Historians tend to think the Illuminati were only mildly successful — at best — in becoming influential. (Though, of course, there are also those who believe the Illuminati successfully took over the world — and still control it today. If an all-powerful group dominates the world, we probably don’t know about it.)
It’s also difficult to untangle the success of the Illuminati from that of the Freemasons, which they infiltrated and commingled with. It’s just as tough to tell what influence the Illuminati actually had as opposed to the influence people think they had.
We do know the Illuminati had some influential members — along with many dukes and other leaders who were powerful but are forgotten today, some sources think writer Johann Goethe was a member of the group.
In a way, Illuminati influence depends on what you believe about them. If you think their revolutionary ideals spread to other groups, like the French Revolution’s Jacobins, then they were successful.
If you think those ideas would have prospered regardless, then they were mainly a historical curiosity.
4) Why did the real Illuminati disappear?
“They were wiped out,” Hodapp says. “People have tried to revive them over the years, but it’s a moneymaking scheme.”
In 1785, Duke of Bavaria Karl Theodor banned secret societies, including the Illuminati, and instituted serious punishments for anyone who joined them.
Most of the group’s secrets were disclosed or published, and if you believe most historians, the Illuminati disappeared.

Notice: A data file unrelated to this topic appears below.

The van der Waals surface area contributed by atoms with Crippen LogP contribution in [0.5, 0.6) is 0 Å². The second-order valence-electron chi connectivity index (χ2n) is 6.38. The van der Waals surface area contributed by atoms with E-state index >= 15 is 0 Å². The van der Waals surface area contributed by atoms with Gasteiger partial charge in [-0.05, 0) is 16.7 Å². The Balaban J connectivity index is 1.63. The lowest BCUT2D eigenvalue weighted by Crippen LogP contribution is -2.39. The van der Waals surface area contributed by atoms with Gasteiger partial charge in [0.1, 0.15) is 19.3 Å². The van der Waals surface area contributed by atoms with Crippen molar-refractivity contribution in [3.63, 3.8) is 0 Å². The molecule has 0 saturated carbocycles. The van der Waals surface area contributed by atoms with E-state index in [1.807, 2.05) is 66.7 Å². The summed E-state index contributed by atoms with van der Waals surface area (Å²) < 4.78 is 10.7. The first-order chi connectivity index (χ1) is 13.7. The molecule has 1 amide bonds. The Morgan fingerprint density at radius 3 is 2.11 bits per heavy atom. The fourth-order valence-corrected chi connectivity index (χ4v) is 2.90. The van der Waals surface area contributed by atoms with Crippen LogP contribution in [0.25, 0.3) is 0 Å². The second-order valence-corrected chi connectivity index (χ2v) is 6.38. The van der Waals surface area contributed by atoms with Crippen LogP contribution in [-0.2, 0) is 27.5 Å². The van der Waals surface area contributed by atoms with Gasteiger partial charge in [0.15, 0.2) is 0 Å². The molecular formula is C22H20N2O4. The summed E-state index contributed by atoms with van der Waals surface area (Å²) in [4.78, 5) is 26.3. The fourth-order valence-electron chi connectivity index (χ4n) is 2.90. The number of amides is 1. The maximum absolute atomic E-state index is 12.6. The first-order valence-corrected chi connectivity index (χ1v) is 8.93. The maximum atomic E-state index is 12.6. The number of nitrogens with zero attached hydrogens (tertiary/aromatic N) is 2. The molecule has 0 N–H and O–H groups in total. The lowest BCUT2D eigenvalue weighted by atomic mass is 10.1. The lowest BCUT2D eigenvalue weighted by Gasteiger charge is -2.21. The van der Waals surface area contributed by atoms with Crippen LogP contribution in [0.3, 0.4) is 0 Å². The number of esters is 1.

From the moment of the disbanding, however, the myth expanded. As described in Conspiracy Theories in American History: An Encyclopedia, documents found in the homes of high-ranking Illuminati members like Xavier von Zwack confirmed some of the spookiest Illuminati theories, like their dreams of world domination and cultish behaviour.
5) If the Illuminati vanished, how did their legend live on?
Almost immediately after the Illuminati were disbanded, conspiracy theories about the group sprang up.
The most famous conspiracy theories were authored by physicist John Robison in 1797, who accused the Illuminati of infiltrating the Freemasons, and Abbe Augustin Barruel, whose 1797 history of the Jacobins promoted the theory that secret societies, including the Illuminati, were behind the French Revolution.
Historians tend to see these as the first in a long line of conspiracy theories (though, again, for those who believe the Illuminati run the world today, this is arguably proof of the group’s power).
Later on, some of the Founding Fathers in the United States of America stoked interest in the Illuminati.